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H Entries
  John Hamilton
  Earl Hamner, Jr.
  Tom Hanks
  Jonathan Harris
  George Harrison
  Ray Harryhausen
  Byron Haskin
  Howard Hawks
  Ben Hecht
  David Hedison
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  Sir Alfred Hitchcock
  Inoshiro Honda
  Ron Howard
  Rock Hudson
  Gale Anne Hurd
  Martha Hyer
 
HAMILTON, JOHN
(1887–1958). American actor.

SCIENCE FICTION, FANTASY, AND HORROR FILM CREDITS
Acted in: Flash Gordon Conquers the Universe (serial) (Ford BEEBE and Ray Taylor 1940); The Body Disappears (uncredited) (D. Ross Lederman 1941); Captain America (serial) (John English and Elmer Clifton 1944); The Mysterious Mr. M (serial) (uncredited) (Lewis D. Collins and Vernon Keays 1946); The Brute Man (uncredited) (Jean Yarbrough 1946); The Beginning or the End (Norman Taurog 1947); The Secret Life of Walter Mitty (Norman Z. MCLEOD 1947); "The Faithful Heart" (1950), episode of Lights Out; The Invisible Monster (uncredited) (serial) (Fred C. BRANNON 1950); Donovan's Brain (uncredited) (Felix Feist 1953); "Deadly Diamonds" (1954), episode of Captain Midnight; The Adventures of Superman (tv series) (1952-1958); Stamp Day for Superman (short) (Thomas CARR 1954).
 
Observing the increasingly dire reboots of the Superman franchise, one gains a new appreciation for the 1950s television series, which despite its obvious limitations got a remarkable number of things right, in sharp contrast to its successors. These include George REEVES's brilliant decision to make Clark Kent the authentic character and Superman his uneasy performance;  Jack LARSON's exuberantly inept but good-hearted Jimmy Olsen, a rendering of the character that has never been surpassed or even approached; and—to address the subject of this entry—John Hamilton's genuinely menacing Perry White. All later actors have portrayed the Daily Planet editor as a really, really nice guy who quirkily enjoys pretending to be gruff and irritable; Hamilton's White had a real temper and was visibly prepared to act upon it. Olsen, Kent, and Noel NEILL's Lois Lane had every reason to fear that he actually might fire them all at any instant, in response to some perceived failing on their part, adding energy and tension to their otherwise staid encounters in a cheaply made series that could not rely upon its special effects to hold an audience's attention.

On at least one occasion, though, a script forced Hamilton's Perry White out of his comfort zone and into a dull avuncularity, as "Peril by Sea" (1956) implausibly revealed that White enjoyed spending his spare time dabbling in scientific research and had managed to rediscover an ancient technique for extracting uranium from sea water. Here, he effectively reverted to the sort of unmemorable performances as pleasant old men that had characterized his long career before the part of Perry White liberated him to be irascible. He first came to films in his forties after experience as a Broadway actor, one of many imported to Hollywood to fill early sound films with capable speakers, but he was rarely given major roles. Indeed, his work was regularly uncredited, and despite his dogged efforts in over 300 films and television programs, he surely would have been long forgotten if he had not found his way in Reeves's television series.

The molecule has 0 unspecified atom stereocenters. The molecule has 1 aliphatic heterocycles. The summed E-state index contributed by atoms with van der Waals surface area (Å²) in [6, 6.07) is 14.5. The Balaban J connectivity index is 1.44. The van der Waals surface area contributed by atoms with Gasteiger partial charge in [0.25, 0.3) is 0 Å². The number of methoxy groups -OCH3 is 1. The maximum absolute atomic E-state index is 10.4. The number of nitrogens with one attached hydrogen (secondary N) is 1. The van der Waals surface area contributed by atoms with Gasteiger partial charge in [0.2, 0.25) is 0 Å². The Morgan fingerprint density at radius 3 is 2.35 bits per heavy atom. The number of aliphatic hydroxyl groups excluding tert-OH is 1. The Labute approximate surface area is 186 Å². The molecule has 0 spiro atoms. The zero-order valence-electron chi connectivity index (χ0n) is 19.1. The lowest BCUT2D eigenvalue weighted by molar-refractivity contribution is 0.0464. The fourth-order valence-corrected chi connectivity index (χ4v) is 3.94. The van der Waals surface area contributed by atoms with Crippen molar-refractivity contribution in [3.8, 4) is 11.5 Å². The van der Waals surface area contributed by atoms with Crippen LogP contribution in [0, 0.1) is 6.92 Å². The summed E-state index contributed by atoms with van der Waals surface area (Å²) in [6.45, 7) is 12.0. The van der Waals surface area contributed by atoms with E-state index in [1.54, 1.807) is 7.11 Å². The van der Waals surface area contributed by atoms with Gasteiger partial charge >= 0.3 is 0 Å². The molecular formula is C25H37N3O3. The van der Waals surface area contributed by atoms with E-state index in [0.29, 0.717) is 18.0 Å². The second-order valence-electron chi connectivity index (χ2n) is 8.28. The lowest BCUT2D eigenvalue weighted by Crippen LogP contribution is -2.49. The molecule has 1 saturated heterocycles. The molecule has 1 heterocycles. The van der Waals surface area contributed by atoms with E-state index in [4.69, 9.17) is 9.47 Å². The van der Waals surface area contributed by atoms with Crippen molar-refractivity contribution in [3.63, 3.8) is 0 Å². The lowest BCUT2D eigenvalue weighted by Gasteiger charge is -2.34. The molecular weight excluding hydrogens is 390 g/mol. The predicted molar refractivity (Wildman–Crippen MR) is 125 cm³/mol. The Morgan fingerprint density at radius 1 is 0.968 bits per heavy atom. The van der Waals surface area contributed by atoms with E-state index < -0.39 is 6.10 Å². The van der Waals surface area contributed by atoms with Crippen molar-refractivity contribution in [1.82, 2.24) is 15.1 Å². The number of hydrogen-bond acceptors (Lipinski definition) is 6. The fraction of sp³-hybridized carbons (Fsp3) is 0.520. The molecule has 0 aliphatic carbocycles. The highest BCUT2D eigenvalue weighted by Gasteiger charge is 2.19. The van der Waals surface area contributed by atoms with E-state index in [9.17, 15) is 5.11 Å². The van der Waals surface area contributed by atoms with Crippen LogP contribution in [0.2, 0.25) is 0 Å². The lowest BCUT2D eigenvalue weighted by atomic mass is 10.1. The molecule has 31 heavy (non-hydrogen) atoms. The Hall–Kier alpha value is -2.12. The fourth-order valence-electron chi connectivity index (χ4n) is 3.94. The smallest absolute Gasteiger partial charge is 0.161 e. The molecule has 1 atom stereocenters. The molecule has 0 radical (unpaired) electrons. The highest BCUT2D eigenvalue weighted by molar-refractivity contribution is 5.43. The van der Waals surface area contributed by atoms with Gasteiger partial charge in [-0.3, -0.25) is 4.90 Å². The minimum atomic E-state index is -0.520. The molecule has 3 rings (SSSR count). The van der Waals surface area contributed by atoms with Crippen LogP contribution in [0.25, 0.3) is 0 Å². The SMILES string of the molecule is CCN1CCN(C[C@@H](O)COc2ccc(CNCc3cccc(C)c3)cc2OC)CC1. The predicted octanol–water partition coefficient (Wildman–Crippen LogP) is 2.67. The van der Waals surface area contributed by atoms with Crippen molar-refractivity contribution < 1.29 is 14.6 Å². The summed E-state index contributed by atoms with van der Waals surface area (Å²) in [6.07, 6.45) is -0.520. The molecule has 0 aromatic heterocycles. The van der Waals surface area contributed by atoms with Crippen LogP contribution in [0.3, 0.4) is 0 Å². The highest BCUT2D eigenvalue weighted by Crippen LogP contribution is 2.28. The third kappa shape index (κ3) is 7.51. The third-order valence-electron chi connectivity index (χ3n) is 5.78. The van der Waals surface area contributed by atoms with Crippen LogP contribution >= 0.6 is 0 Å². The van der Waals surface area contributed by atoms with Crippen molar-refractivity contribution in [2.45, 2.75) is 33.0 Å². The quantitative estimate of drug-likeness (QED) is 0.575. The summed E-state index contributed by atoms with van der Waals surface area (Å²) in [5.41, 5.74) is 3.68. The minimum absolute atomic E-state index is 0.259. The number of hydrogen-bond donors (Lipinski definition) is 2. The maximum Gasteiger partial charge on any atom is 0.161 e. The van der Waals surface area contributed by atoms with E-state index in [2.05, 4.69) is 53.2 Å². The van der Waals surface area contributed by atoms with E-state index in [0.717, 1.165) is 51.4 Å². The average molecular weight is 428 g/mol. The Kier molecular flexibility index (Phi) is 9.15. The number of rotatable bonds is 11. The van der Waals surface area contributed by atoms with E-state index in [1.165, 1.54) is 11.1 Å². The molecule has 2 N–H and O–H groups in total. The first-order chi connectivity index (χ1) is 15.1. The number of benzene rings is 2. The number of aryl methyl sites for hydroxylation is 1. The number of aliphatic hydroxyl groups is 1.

In keeping with contemporary trends, he mostly appeared in crime dramas during the 1940s, and in westerns during the 1950s, but compelled to labor mostly in low-budget productions, he inevitably ventured into science fiction as well. The highlights of his pre-Superman career, such as they are, include a few scenes as Flash Gordon's father in the serial Flash Gordon Conquers the Universe; a brief role as the owner of a valued map in another serial, Captain America; an easily overlooked portrayal of scientist Harold Urey in the first film to describe the making of the atomic bomb, The Beginning or the End; and a more prominent part as a diamond merchant who seeks the help of Captain Midnight in one episode of that hero's series. His performance as an early victim of Rondo Hatton's The Brute Man was either extraordinarily brief, or cut entirely from the version I watched—I cannot recall seeing him—and nothing suggests that his other genre credits before Superman merit any attention.

Hamilton was rather elderly when he embraced the rigorous schedule of starring in a regular television series, which may have contributed some genuine grouchiness to his performances, and his increasingly frail health forced him to miss some episodes of Superman's final season, as evidenced by awkward scenes of Kent, Olsen, and Lane gathering in Kent's office to discuss matters usually handled by White. One cannot know whether, after his death from a heart attack in 1958, the planned additional season of Superman episodes, cancelled by Reeves's apparent suicide, would have eliminated his character or recast the role, yet as already indicated, subsequent versions of the Superman saga indicate that Hamilton would have been difficult to replace. Someday, perhaps, a new actor chosen to portray Perry White will look to Hamilton's performance as his model and again provide us with a Perry White that we can be afraid of.

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